Workers’ Compensation Insurance FAQs

For many new employers, workers’ compensation insurance is a mystery. What is it? Why do I need it? How does it protect me—and my staff? Here are answers to those questions and more.

What is workers’ compensation?

Workers’ compensation is a form of insurance that covers the medical and rehabilitation costs of your employees if they’re injured on the job. (It also covers some lost wages.) Typically, having insurance that covers these costs means employees give up their right to sue your business for negligence—and in turn, they get peace of mind knowing they can recover for work-related injuries without the complexity of a lawsuit.

Why does my small business need it?

Your small business should carry workers’ compensation insurance because almost every state requires it. Even if your state doesn’t require it, as in Texas, your customers might not do business with you unless you carry it. State-levied penalties for not carrying workers’ compensation can be stiff.

Specific requirements vary from state to state. For example, farming employees and self-employed persons are exempt in some states. (Here’s a list of state-by-state rules.) And remember, states do not provide the insurance—insurance must be purchased in the private marketplace, and options are sometimes limited.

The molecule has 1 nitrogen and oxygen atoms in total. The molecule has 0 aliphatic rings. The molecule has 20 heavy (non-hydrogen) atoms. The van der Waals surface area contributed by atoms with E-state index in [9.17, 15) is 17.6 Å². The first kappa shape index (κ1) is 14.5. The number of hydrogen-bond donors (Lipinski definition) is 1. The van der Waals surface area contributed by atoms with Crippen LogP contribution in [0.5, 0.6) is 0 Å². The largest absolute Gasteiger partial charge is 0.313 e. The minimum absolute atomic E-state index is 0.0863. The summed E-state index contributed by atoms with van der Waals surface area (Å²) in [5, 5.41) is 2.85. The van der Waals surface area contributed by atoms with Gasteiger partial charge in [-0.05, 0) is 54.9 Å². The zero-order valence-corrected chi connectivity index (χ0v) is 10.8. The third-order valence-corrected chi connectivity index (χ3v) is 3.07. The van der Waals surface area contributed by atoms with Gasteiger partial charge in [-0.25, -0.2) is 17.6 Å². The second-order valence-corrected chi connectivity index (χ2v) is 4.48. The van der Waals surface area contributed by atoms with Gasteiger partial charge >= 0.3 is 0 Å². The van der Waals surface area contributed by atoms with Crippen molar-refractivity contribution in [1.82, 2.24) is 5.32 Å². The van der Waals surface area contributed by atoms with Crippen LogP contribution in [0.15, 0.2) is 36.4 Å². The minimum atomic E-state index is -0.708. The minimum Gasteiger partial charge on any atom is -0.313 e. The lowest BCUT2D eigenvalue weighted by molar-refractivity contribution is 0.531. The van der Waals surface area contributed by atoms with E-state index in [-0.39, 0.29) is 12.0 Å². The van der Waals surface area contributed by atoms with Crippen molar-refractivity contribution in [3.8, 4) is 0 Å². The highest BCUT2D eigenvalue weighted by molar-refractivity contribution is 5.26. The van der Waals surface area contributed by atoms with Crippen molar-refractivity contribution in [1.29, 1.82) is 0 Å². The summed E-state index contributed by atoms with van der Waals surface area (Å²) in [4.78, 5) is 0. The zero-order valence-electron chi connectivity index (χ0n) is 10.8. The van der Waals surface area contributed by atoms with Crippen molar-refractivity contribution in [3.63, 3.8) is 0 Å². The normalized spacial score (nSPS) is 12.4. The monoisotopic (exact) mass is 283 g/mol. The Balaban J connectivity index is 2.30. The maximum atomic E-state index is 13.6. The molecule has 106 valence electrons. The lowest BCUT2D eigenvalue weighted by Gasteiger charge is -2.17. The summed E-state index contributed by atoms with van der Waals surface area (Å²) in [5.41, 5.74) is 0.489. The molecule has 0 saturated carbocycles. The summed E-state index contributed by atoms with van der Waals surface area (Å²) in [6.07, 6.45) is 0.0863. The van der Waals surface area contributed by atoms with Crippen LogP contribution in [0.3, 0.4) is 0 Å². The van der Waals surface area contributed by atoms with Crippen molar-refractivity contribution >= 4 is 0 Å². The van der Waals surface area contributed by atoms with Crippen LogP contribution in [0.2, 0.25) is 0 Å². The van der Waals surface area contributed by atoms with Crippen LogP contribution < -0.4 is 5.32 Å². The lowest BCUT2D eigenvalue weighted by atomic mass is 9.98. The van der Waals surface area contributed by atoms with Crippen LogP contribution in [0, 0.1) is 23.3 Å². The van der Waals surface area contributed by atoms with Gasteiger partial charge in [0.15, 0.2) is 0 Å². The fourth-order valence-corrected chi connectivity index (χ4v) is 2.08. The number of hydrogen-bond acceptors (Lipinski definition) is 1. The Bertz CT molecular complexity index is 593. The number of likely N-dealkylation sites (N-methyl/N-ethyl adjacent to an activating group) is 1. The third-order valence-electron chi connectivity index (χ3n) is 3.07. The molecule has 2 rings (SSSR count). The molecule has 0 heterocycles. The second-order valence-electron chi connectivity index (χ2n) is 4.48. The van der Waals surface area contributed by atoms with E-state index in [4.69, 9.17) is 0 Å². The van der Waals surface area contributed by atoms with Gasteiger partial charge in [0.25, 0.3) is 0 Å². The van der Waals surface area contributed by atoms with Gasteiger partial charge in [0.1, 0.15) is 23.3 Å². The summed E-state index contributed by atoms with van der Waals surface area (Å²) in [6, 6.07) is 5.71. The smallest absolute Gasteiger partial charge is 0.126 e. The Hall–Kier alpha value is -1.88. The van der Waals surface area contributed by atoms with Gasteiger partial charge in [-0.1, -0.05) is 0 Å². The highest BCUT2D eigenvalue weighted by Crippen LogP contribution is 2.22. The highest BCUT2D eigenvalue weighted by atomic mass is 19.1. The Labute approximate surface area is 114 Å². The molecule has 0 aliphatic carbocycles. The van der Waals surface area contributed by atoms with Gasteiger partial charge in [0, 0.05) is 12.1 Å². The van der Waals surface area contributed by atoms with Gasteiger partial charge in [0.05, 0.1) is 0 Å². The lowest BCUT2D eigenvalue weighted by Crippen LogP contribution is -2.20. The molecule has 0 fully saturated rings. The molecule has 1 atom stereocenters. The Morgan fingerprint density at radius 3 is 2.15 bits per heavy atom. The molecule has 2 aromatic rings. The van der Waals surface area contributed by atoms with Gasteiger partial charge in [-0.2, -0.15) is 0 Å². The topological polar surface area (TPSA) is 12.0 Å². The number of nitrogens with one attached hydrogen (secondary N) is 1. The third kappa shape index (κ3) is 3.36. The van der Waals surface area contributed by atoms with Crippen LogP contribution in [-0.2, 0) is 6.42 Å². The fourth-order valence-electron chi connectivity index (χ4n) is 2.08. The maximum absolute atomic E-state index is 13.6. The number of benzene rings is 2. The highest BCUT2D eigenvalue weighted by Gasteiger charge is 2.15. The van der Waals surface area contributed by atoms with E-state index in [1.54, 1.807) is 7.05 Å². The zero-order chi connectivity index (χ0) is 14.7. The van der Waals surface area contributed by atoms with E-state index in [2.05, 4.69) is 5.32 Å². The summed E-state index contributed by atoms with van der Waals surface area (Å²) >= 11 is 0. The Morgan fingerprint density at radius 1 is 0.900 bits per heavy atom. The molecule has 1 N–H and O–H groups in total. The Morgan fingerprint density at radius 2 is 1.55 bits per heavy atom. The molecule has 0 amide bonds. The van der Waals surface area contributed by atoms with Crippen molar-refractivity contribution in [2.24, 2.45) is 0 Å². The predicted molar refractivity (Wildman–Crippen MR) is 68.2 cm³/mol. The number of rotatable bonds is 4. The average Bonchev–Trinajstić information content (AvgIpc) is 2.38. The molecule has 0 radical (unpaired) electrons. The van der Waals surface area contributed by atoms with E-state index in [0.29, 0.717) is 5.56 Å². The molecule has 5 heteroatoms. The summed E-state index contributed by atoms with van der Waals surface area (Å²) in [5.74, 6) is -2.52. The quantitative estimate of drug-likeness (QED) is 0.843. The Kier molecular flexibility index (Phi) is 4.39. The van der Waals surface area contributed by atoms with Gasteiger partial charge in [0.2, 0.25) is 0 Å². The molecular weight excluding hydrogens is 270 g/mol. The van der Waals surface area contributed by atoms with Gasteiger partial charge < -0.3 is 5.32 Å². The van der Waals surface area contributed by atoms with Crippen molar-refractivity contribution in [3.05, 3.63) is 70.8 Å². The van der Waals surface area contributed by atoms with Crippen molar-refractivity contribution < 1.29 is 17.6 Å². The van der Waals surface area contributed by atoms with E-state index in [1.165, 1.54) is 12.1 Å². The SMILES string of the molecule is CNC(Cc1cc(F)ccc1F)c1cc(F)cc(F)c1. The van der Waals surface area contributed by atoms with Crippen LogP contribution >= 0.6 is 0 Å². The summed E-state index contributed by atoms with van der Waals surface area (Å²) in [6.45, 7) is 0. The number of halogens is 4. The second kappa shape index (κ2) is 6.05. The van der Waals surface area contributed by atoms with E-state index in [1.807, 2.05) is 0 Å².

When should I purchase workers’ compensation?

In most states, workers’ compensation insurance is required as soon as you have one or more employees who aren’t the business owner or partner.

Is it expensive?

Cost is determined by the workers’ compensation board in your state, but most states use a similar formula to calculate rates: classification risk, multiplied by 1% per $100 of an employee’s payroll.

Here’s what that means in plain English: Each occupation is assigned a “risk classification” determined by two factors: frequency of injury at work and severity of the injury. Then the classification is assigned a dollar amount based on the risk. For example, clerical workers in California have a classification of $1.25—a lower risk. If an office manager makes $600 per week, the workers’ compensation premium for that employee would be $7.50.

Your premiums, however, can be increased or decreased based on your business’ safety history, whether you offer health insurance, and other factors.